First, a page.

They seem to have gotten a positive response from Wrightstown Meeting, which appointed a committee of six men and six women to look into the matter.

Full text below:

Newtown Meeting Petition_back1

Newtown Meeting Petition_frontNewtown Meeting Petition_back2

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The Baby Beneath the Floorboards – 1789

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Categories: Crime, Death, Inns & Taverns, Newtown

In the March of 1789, John Carcaddon made a grisly discovery beneath the floorboards of Hanna’s Brew House in Newtown. Stuffed into a drain beneath the floor was the month-old body of a dead child. He later testified:

he took up a pine Board of the floor to throw the water into it being a drain, and after throwing of a considerable quantity of Water off, the passage appeared to be stopped and upon examining the cause found a hair Cloth under which I found the Infant wrapped in an old piece of Calico

The coroner called an inquest, and a jury was convened to determine the circumstances of the child’s death. Witnesses were called, and suspicion soon fell on a woman named Phebe Stover. Catherine Clucker was called before the jury and testified:

that Phebe Stover was taken Ill in the night about a Month ago, that her husband proposed sending for a Doctor, that she would not consent to it, next day she came into my room continued Ill, that Doct. Torbet was sent for, that he came two different times, that Doct. Asked her how long she had been with Child she answered about four Months and a few days—that she and her Husband frequently quarreled—that she [illegible] this deponent that she thought she had miscarried but would not tell her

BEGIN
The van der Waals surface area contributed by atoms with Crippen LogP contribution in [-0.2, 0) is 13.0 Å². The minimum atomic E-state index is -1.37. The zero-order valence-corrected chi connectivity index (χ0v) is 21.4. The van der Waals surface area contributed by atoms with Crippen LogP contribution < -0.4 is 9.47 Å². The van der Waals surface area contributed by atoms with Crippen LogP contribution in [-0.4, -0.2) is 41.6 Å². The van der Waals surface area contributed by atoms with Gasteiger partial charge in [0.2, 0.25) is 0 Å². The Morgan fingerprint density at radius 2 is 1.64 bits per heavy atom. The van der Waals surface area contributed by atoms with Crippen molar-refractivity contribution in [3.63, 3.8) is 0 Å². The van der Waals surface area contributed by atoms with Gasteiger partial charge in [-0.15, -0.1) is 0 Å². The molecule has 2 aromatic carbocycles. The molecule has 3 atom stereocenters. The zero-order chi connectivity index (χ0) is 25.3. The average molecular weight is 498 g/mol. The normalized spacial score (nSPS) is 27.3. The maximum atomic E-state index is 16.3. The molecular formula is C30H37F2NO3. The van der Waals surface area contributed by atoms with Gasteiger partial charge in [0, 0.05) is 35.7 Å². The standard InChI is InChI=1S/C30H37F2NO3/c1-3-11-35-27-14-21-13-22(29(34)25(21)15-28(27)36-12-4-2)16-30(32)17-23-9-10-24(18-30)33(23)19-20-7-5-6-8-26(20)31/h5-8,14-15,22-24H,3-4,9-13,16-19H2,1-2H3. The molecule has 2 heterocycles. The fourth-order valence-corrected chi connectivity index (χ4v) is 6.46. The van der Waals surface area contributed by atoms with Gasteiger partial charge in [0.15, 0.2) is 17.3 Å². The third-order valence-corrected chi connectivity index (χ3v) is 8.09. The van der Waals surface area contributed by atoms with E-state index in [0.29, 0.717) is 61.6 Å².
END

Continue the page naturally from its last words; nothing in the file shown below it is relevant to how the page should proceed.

The doctor, Samuel Torbet, confirmed her story, reporting:

that he was called upon by the Husband of Phebe Stover that he went with him and found her very Ill, her symptoms I thought were such as threatened a Miscarriage—and found she had been in that situation for some time—and proceeded to treat her as one in that situation—she told me she had been pregnant about four Months and a few days to the best of her knowledge—that he saw no symptoms of her having Miscarried that he told her if she had not already Miscarried she certainly would

It seems clear that the Phebe Stover miscarried, but it’s a mystery why she would attempt to dispose of the body in this disturbing manner.

Today, the County Coroner looks into the death of anyone who dies without being attended to by a doctor. In the early years of Bucks County only exceptional deaths were investigated, and the early coroner’s records are far less frequent and are mostly dedicated to violent, accidental, or otherwise suspicious deaths.

(Source: Bucks County Coroner’s Reports, #20, March 13th, 1789. In the collection of the Bucks County Historical Society)